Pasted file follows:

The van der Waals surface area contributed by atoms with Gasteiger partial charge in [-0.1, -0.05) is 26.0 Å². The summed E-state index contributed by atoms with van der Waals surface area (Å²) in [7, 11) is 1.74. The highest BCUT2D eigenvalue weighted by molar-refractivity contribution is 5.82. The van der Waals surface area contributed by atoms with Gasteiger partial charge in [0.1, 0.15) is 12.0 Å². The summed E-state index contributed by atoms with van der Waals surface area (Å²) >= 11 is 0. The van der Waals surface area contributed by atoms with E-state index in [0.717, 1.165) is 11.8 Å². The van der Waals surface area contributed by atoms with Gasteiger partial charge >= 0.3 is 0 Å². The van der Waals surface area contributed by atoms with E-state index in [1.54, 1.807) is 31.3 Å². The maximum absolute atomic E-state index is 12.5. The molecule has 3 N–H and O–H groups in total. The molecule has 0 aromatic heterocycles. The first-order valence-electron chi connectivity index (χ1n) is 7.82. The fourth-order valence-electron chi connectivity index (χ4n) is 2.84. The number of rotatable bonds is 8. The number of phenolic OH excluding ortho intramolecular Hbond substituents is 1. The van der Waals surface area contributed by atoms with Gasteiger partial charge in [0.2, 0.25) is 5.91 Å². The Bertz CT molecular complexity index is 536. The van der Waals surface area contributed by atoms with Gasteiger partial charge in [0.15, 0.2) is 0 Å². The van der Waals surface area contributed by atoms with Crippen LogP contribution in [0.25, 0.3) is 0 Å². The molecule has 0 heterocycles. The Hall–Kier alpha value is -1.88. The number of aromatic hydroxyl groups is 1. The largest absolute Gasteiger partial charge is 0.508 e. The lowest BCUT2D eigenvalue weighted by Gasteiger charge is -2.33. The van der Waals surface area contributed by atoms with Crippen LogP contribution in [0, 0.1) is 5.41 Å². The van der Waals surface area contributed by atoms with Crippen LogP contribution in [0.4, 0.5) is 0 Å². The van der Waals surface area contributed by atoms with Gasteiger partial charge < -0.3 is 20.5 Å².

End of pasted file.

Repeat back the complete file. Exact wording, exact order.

The van der Waals surface area contributed by atoms with Gasteiger partial charge in [-0.1, -0.05) is 26.0 Å². The summed E-state index contributed by atoms with van der Waals surface area (Å²) in [7, 11) is 1.74. The highest BCUT2D eigenvalue weighted by molar-refractivity contribution is 5.82. The van der Waals surface area contributed by atoms with Gasteiger partial charge in [0.1, 0.15) is 12.0 Å². The summed E-state index contributed by atoms with van der Waals surface area (Å²) >= 11 is 0. The van der Waals surface area contributed by atoms with E-state index in [0.717, 1.165) is 11.8 Å². The van der Waals surface area contributed by atoms with Gasteiger partial charge >= 0.3 is 0 Å². The van der Waals surface area contributed by atoms with E-state index in [1.54, 1.807) is 31.3 Å². The maximum absolute atomic E-state index is 12.5. The molecule has 3 N–H and O–H groups in total. The molecule has 0 aromatic heterocycles. The first-order valence-electron chi connectivity index (χ1n) is 7.82. The fourth-order valence-electron chi connectivity index (χ4n) is 2.84. The number of rotatable bonds is 8. The number of phenolic OH excluding ortho intramolecular Hbond substituents is 1. The van der Waals surface area contributed by atoms with Gasteiger partial charge in [0.2, 0.25) is 5.91 Å². The Bertz CT molecular complexity index is 536. The van der Waals surface area contributed by atoms with Gasteiger partial charge in [0.15, 0.2) is 0 Å². The van der Waals surface area contributed by atoms with Crippen LogP contribution in [0.25, 0.3) is 0 Å². The molecule has 0 heterocycles. The Hall–Kier alpha value is -1.88. The number of aromatic hydroxyl groups is 1. The largest absolute Gasteiger partial charge is 0.508 e. The lowest BCUT2D eigenvalue weighted by Gasteiger charge is -2.33. The van der Waals surface area contributed by atoms with Crippen LogP contribution in [0, 0.1) is 5.41 Å². The van der Waals surface area contributed by atoms with Crippen LogP contribution in [0.4, 0.5) is 0 Å². The van der Waals surface area contributed by atoms with Gasteiger partial charge < -0.3 is 20.5 Å².